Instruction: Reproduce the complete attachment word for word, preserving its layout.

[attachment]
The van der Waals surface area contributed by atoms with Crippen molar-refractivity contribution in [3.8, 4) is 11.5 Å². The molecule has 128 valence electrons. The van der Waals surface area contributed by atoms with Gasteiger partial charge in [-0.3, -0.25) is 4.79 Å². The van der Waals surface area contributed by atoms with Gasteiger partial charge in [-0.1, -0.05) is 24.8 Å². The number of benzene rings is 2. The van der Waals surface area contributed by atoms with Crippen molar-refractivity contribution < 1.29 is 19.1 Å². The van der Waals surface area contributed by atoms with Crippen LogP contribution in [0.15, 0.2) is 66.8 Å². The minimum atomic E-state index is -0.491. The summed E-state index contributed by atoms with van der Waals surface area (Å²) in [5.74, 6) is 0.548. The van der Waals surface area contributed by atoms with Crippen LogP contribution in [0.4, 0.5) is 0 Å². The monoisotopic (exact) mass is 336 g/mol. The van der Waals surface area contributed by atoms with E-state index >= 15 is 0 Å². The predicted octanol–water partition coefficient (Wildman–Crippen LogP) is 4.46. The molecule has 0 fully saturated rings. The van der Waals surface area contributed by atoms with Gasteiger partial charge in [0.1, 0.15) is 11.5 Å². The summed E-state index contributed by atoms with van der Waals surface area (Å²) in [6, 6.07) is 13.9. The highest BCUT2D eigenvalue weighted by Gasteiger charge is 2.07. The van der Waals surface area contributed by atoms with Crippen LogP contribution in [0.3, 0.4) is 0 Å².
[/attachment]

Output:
The van der Waals surface area contributed by atoms with Crippen molar-refractivity contribution in [3.8, 4) is 11.5 Å². The molecule has 128 valence electrons. The van der Waals surface area contributed by atoms with Gasteiger partial charge in [-0.3, -0.25) is 4.79 Å². The van der Waals surface area contributed by atoms with Gasteiger partial charge in [-0.1, -0.05) is 24.8 Å². The number of benzene rings is 2. The van der Waals surface area contributed by atoms with Crippen molar-refractivity contribution < 1.29 is 19.1 Å². The van der Waals surface area contributed by atoms with Crippen LogP contribution in [0.15, 0.2) is 66.8 Å². The minimum atomic E-state index is -0.491. The summed E-state index contributed by atoms with van der Waals surface area (Å²) in [5.74, 6) is 0.548. The van der Waals surface area contributed by atoms with Crippen LogP contribution in [0.4, 0.5) is 0 Å². The monoisotopic (exact) mass is 336 g/mol. The van der Waals surface area contributed by atoms with E-state index >= 15 is 0 Å². The predicted octanol–water partition coefficient (Wildman–Crippen LogP) is 4.46. The molecule has 0 fully saturated rings. The van der Waals surface area contributed by atoms with Gasteiger partial charge in [0.1, 0.15) is 11.5 Å². The summed E-state index contributed by atoms with van der Waals surface area (Å²) in [6, 6.07) is 13.9. The highest BCUT2D eigenvalue weighted by Gasteiger charge is 2.07. The van der Waals surface area contributed by atoms with Crippen LogP contribution in [0.3, 0.4) is 0 Å².